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Home > Macroeconomic Issues Finance Library > Macroeconomics

Macroeconomic Issues Finance Library


N. Gregory Mankiw (8th ed 2012, originally 1992)

Why Read It?

  • It explains concepts clearly and uses relevant examples to convey meaning.

  • Covers all the main macroeconomic topics, including science, data, money, inflation, unemployment, short-run and long-run factors, and the business cycle.

  • Incorporates real-world issues and data throughout, rather than being overly academic.

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Getting Started

Macroeconomics is a widely adopted intermediate-level textbook that communicates the principles of macroeconomics in a comprehensible style.

It integrates many learning tools such as case studies, information boxes, graphs, mathematical notes, chapter summaries, key concepts, questions for review, problems, and applications, to ensure it can be used by students and teachers, as well as those needing a refresher on the topic.

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N. Gregory Mankiw (b. 1958) is professor of economics at Harvard University. He has been a research associate of the National Bureau of Economic Research, and an adviser to the Federal Reserve Bank of Boston and the Congressional Budget Office. From 2003 to 2005 he served as chairman of the President’s Council of Economic Advisers.

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  • A focused and practical textbook that balances its coverage between short- and the long-run macroeconomic issues.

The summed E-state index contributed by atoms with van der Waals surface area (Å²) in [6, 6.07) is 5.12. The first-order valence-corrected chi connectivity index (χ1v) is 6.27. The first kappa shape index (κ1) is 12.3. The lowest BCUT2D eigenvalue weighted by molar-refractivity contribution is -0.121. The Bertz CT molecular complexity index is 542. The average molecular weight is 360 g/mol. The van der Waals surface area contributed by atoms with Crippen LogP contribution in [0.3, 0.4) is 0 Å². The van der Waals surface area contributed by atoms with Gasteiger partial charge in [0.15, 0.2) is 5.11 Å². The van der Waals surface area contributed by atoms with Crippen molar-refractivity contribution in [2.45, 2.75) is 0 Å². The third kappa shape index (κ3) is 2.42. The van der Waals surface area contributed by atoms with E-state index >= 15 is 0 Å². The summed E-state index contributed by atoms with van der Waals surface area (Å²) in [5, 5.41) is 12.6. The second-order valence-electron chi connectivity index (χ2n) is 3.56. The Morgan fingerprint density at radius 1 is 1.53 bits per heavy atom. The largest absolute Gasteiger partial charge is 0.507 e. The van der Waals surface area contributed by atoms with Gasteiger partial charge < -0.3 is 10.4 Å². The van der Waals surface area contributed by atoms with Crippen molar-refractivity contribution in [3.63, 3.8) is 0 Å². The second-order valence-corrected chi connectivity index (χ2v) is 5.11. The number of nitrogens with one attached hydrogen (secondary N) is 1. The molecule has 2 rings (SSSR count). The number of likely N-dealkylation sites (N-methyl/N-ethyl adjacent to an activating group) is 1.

• Integrates Keynesian and classical ideas to give a pedagogical overview of the issues.

  • Uses a variety of simple models to put its points across.

  • Examines the economic behavior of human beings as well as nations and the economic interactions between nations, including aspects of the economy such as money, savings, growth, stocks and flows, inflation, unemployment, taxation, and national budgets.

  • Ensures that the math is understandable and applicable.

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  • Examines the long run when prices are flexible before moving on to the short run when prices are sticky.

  • Emphasizes the empirical and experiential throughout, to ensure relevancy.

  • Is clear about the limits regarding what economists really know about the economy.

  • Analyzes how changes in policies and variables affect aggregate functions.

  • Discusses key concepts such as the IS-LM model, Solow steady state, and the Keynesian consumption function.

  • Presents the economic ideas of one of the key figures in the Bush White House.

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I incorporate many of the contributions of the classical economists before Keynes and the new classical economists of the past three decades.

Instead of pretending that there is one model that is complete enough to explain all facets of the economy, I encourage students to learn how to use and compare a set of prominent models.

The basic principles of macroeconomics do not change from decade to decade, but the macroeconomist must apply these principles with flexibility and creativity to meet changing circumstances.

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Further reading


  • Blanchard, Olivier. Macroeconomics. Upper Saddle River, NJ: Prentice Hall, 1997. Presents a unified view of macroeconomics, connecting the short run, medium run, and long run.
  • Chamberlin, Graeme, and Linda Yueh. Macroeconomics. London: Thomson Learning, 2006. A general textbook that takes an international perspective.


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